This Saturday just gone, I had the pleasure of attending a counter-protest to oppose the English Defence League march through Cambridge.
The EDL were marching against the construction of a Mosque in one of the most culturally diverse streets in the city. About 350 people were on the EDL march; according to reports, they mostly arrived by coach and train from other cities, and our city was one of a handful scheduled as part of an organised demonstration.
A thousand people turned out to oppose them, from the city and surrounding towns and villages. Local Muslims, Trade Union representatives, the Cambridge Socialists, Cambridge and Cambridge University Labour Parties and the Member of European Parliament (MEP) for the East of England marched all around the city, in some cases to the applause of onlookers.
As we marched down the final street – the site of the new Mosque – people came came out and gave us bottles of water and samosas, drummers lined the march route and our numbers swelled to about 1500 for the final leg and the Love Music, Hate Racism after-party.
More than 650 officers and staff from six forces policed the event, and did a sterling job, with no violence along our march route and five arrests after the two marches dispersed.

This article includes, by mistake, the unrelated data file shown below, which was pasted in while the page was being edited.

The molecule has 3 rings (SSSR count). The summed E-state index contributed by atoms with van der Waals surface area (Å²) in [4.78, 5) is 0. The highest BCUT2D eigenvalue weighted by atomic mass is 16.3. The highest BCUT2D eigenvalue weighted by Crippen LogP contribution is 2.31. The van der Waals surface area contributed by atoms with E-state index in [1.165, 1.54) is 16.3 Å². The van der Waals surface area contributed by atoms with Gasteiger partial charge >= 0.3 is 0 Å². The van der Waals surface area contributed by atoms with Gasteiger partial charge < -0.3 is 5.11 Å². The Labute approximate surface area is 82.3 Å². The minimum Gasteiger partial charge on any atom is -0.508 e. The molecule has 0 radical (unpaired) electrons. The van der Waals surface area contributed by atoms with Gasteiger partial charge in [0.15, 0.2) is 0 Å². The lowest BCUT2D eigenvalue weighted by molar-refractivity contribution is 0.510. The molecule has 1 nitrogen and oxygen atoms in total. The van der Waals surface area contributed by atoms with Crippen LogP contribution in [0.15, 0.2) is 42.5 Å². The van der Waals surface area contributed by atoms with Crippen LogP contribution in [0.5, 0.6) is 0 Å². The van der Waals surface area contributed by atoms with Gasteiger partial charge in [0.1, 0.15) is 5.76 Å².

I could never support the things the EDL claims to be against (they were founded in response to flag burning and hate campaigns against British soldiers who died in Iraq and Afghanistan), but their language and actions are loathsome. At the heart of the EDL is a far-right anti-Muslim group, founded by a British National Party member and initially comprised of ‘firms’ of organised football hooligans.
I am proud to live in a city that so resoundingly rejects racism and bigotry, especially when it comes dressed up as patriotism. I love my country and the things that make it great, but the EDL isn’t one of them.